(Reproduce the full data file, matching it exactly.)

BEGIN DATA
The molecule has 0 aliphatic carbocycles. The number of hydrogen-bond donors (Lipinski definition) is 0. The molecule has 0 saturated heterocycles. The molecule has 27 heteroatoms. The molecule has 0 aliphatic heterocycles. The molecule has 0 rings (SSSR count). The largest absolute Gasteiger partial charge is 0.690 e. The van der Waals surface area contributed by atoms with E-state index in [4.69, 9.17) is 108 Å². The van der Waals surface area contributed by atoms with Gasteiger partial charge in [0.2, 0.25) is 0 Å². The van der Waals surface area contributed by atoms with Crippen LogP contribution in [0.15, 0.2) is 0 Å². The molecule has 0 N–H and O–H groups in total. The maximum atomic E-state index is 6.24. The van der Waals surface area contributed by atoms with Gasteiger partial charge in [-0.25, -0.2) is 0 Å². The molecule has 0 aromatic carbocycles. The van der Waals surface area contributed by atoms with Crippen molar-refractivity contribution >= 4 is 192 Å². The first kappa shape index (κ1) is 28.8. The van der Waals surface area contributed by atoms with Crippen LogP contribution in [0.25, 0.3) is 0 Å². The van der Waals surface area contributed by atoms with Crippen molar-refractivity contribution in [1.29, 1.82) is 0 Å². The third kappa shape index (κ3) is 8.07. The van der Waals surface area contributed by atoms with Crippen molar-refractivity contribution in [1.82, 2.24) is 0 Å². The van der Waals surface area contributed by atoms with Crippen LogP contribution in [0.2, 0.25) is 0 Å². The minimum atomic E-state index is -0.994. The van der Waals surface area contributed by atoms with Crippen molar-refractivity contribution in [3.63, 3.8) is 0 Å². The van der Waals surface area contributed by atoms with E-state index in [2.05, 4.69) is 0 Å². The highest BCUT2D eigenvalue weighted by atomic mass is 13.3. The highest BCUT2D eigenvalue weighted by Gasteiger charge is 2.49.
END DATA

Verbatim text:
The molecule has 0 aliphatic carbocycles. The number of hydrogen-bond donors (Lipinski definition) is 0. The molecule has 0 saturated heterocycles. The molecule has 27 heteroatoms. The molecule has 0 aliphatic heterocycles. The molecule has 0 rings (SSSR count). The largest absolute Gasteiger partial charge is 0.690 e. The van der Waals surface area contributed by atoms with E-state index in [4.69, 9.17) is 108 Å². The van der Waals surface area contributed by atoms with Gasteiger partial charge in [0.2, 0.25) is 0 Å². The van der Waals surface area contributed by atoms with Crippen LogP contribution in [0.15, 0.2) is 0 Å². The molecule has 0 N–H and O–H groups in total. The maximum atomic E-state index is 6.24. The van der Waals surface area contributed by atoms with Gasteiger partial charge in [-0.25, -0.2) is 0 Å². The molecule has 0 aromatic carbocycles. The van der Waals surface area contributed by atoms with Crippen molar-refractivity contribution >= 4 is 192 Å². The first kappa shape index (κ1) is 28.8. The van der Waals surface area contributed by atoms with Crippen LogP contribution in [0.25, 0.3) is 0 Å². The van der Waals surface area contributed by atoms with Crippen molar-refractivity contribution in [1.29, 1.82) is 0 Å². The third kappa shape index (κ3) is 8.07. The van der Waals surface area contributed by atoms with Crippen molar-refractivity contribution in [1.82, 2.24) is 0 Å². The van der Waals surface area contributed by atoms with Crippen LogP contribution in [0.2, 0.25) is 0 Å². The minimum atomic E-state index is -0.994. The van der Waals surface area contributed by atoms with Crippen molar-refractivity contribution in [3.63, 3.8) is 0 Å². The van der Waals surface area contributed by atoms with E-state index in [2.05, 4.69) is 0 Å². The highest BCUT2D eigenvalue weighted by atomic mass is 13.3. The highest BCUT2D eigenvalue weighted by Gasteiger charge is 2.49.